But "nobody has come up to me and said, 'Hey, Mike, without you, I'll die,' " he said.

The big push here, and in other cities along an east-west line across central Iowa, is to bring back a passenger train.

This project has taken on almost a messianic pitch, as if Clinton's pride were hanging in the balance. The Clinton Herald is filled with reports of pleas to Amtrak to open a new route or to reroute its Chicago-California train, which now traverses southern Iowa.

Prospects are perhaps 50-50 that the grand old Chicago & North Western station -- now the American Fence & Pool Co. -- will relive a little of its past glory. Thirty-five years ago, streamliners such as the City of Los Angeles and the Challenger -- eight a day -- paused on their way to the Rockies, the Cascades and California. Today, dozens of trains ply the same tracks every day going to the same places, but they carry freight, not passengers.

Out at Clinton Municipal Airport, officials are working hard to persuade Great Lakes Aviation to begin commuter service to Chicago. More than 100 people showed up May 19 when the airline flew in one of its new Beechcraft 1900 turboprop aircraft for an open house.

One reason for wanting a passenger train through Clinton is to bring tourists and gamblers to town for the boom expected when riverboat gambling begins next year on the Mississippi.

Lamont of the area development corporation said that in addition to the passenger train project, Clinton wants the return of air service. But he said he has found that businessmen do not seem to worry about that. "They rarely ask if they can fly to Clinton," he said.

He pointed out that a Chicago businessman probably had to drive more than 45 minutes to get to O'Hare International Airport, so why would he object to a pleasant 45-minute ride up the Mississippi from the Moline, Ill., airport to Clinton?

But Clinton has found no reason to want bus service to return. And it appears the people of Clinton made that decision long ago.

"It's hard to call it a loss," city administrator Langmack said. "Did the carrier leave the passenger or did the passenger leave the carrier?"

Clinton seems to be doing fine without intercity public transportation. It has no taxis but has a city bus system operating over six routes to and from major employment centers. And, as in almost every part of America, almost everyone owns a car or knows someone who does.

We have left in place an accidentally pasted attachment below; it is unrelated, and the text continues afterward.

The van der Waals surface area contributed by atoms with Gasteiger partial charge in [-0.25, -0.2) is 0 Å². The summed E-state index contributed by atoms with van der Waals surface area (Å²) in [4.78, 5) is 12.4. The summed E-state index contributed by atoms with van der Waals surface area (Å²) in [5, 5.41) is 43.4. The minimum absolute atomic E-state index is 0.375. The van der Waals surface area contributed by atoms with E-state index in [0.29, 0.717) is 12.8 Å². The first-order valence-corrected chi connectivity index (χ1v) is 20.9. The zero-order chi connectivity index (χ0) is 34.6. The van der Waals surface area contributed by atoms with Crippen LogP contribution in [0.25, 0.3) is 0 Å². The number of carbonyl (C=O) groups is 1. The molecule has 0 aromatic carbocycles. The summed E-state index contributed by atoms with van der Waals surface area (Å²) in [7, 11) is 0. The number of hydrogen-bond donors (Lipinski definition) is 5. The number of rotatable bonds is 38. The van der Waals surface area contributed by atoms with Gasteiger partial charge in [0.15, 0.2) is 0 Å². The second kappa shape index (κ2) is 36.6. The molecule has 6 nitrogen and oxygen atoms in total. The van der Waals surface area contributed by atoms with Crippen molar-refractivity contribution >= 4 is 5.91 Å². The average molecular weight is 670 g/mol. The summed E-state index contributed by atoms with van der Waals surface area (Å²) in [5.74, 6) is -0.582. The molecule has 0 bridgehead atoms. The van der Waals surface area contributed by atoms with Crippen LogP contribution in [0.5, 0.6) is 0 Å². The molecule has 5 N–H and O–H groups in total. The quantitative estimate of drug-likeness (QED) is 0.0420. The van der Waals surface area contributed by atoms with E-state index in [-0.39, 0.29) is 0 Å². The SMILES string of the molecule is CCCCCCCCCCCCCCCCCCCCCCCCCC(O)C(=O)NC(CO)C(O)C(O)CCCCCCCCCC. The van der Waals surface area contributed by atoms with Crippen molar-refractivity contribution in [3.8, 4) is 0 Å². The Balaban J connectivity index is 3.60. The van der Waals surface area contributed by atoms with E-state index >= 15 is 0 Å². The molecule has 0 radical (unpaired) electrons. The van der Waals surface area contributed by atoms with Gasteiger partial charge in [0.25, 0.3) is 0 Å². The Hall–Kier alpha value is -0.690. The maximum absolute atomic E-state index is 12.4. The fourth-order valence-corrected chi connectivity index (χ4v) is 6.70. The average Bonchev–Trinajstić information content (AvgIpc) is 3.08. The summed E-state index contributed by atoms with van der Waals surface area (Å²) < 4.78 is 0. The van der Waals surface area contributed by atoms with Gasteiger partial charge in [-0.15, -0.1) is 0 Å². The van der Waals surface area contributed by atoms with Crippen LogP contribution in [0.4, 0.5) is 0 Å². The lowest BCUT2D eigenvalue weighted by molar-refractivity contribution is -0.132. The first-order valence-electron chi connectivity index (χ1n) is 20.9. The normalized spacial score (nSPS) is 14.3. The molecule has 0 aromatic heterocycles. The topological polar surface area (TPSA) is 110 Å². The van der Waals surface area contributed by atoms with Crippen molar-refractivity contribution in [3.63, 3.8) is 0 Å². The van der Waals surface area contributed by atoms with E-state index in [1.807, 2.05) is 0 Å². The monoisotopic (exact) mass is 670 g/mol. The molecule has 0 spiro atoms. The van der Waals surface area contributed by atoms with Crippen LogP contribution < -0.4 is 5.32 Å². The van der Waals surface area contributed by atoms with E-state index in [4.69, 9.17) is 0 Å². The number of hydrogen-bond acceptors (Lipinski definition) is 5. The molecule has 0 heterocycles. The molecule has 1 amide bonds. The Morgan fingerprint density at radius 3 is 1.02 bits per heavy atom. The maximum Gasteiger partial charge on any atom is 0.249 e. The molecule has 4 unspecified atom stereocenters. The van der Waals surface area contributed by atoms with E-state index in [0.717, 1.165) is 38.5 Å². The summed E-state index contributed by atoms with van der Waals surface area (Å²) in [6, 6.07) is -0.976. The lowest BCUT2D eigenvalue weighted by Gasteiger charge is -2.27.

As an old river town, Clinton enjoys many miles of parkland and hiking trails along the Mississippi and farther out from town in the river bluff area. Downtown is roughly divided into thirds: a pleasant old area of mostly wood-frame houses with big lawns, a downtown center that looks as if it should have a courthouse but doesn't, and commercial strips on the highways running north and south at either edge of town.

A number of old downtown commercial buildings, dating to the 19th century, are being restored. Clinton is unusual in having low-income elderly housing in the middle of town across from city hall.

Clinton, like most of the heartland, suffered a depression early in the 1980s while the rest of the country was in a recession. But it is recovering faster than most of the surrounding countryside and is even experiencing a boomlet in new construction.

Several agricultural and chemical plants dot the horizon, and some have announced major expansions. International Paper Co., in a huge boost to the Clinton economy, will triple the size of its plant. In 1988, E.I. du Pont de Nemours & Co. announced a plan to boost production 20 percent. The Chicago & North Western freight car shops are busy, reflecting an ongoing revival of nonpassenger railroading. And a Canadian steel company, IPSCO Inc., has proposed a $12.8 million project to reopen an abandoned manufacturing plant and add 200 jobs.

Still, the end of bus service nips a little at Clinton's heels.

"I'm sure there's a grandma who's not going to get to Illinois for Christmas, and for that, this county is deeply sad," Lamont said.

But he pointed out that Clinton is in rural Iowa, where everyone has friends, relatives and neighbors. "We take care of our own," he said.